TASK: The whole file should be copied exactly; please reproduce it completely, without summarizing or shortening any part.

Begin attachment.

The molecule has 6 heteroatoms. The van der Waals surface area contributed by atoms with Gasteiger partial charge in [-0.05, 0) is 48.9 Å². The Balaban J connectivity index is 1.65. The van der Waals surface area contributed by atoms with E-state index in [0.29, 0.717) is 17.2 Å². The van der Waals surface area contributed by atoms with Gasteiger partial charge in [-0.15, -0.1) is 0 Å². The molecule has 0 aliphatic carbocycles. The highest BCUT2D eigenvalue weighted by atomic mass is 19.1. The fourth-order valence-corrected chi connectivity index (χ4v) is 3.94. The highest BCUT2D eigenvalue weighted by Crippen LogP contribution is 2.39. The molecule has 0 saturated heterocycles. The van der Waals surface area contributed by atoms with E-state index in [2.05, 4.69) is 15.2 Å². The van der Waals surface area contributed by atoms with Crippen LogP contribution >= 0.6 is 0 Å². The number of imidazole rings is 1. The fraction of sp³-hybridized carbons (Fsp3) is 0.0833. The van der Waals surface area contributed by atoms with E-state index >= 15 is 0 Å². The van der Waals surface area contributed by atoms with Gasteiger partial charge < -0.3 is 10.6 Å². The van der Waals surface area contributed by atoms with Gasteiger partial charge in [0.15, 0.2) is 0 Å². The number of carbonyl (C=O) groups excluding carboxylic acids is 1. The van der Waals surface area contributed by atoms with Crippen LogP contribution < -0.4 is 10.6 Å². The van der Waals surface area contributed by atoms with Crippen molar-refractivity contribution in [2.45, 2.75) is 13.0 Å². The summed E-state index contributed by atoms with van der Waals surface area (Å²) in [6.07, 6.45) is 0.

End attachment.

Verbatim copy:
The molecule has 6 heteroatoms. The van der Waals surface area contributed by atoms with Gasteiger partial charge in [-0.05, 0) is 48.9 Å². The Balaban J connectivity index is 1.65. The van der Waals surface area contributed by atoms with E-state index in [0.29, 0.717) is 17.2 Å². The van der Waals surface area contributed by atoms with Gasteiger partial charge in [-0.15, -0.1) is 0 Å². The molecule has 0 aliphatic carbocycles. The highest BCUT2D eigenvalue weighted by atomic mass is 19.1. The fourth-order valence-corrected chi connectivity index (χ4v) is 3.94. The highest BCUT2D eigenvalue weighted by Crippen LogP contribution is 2.39. The molecule has 0 saturated heterocycles. The van der Waals surface area contributed by atoms with E-state index in [2.05, 4.69) is 15.2 Å². The van der Waals surface area contributed by atoms with Crippen LogP contribution >= 0.6 is 0 Å². The number of imidazole rings is 1. The fraction of sp³-hybridized carbons (Fsp3) is 0.0833. The van der Waals surface area contributed by atoms with E-state index >= 15 is 0 Å². The van der Waals surface area contributed by atoms with Gasteiger partial charge < -0.3 is 10.6 Å². The van der Waals surface area contributed by atoms with Gasteiger partial charge in [0.15, 0.2) is 0 Å². The number of carbonyl (C=O) groups excluding carboxylic acids is 1. The van der Waals surface area contributed by atoms with Crippen LogP contribution < -0.4 is 10.6 Å². The van der Waals surface area contributed by atoms with Crippen molar-refractivity contribution in [2.45, 2.75) is 13.0 Å². The summed E-state index contributed by atoms with van der Waals surface area (Å²) in [6.07, 6.45) is 0.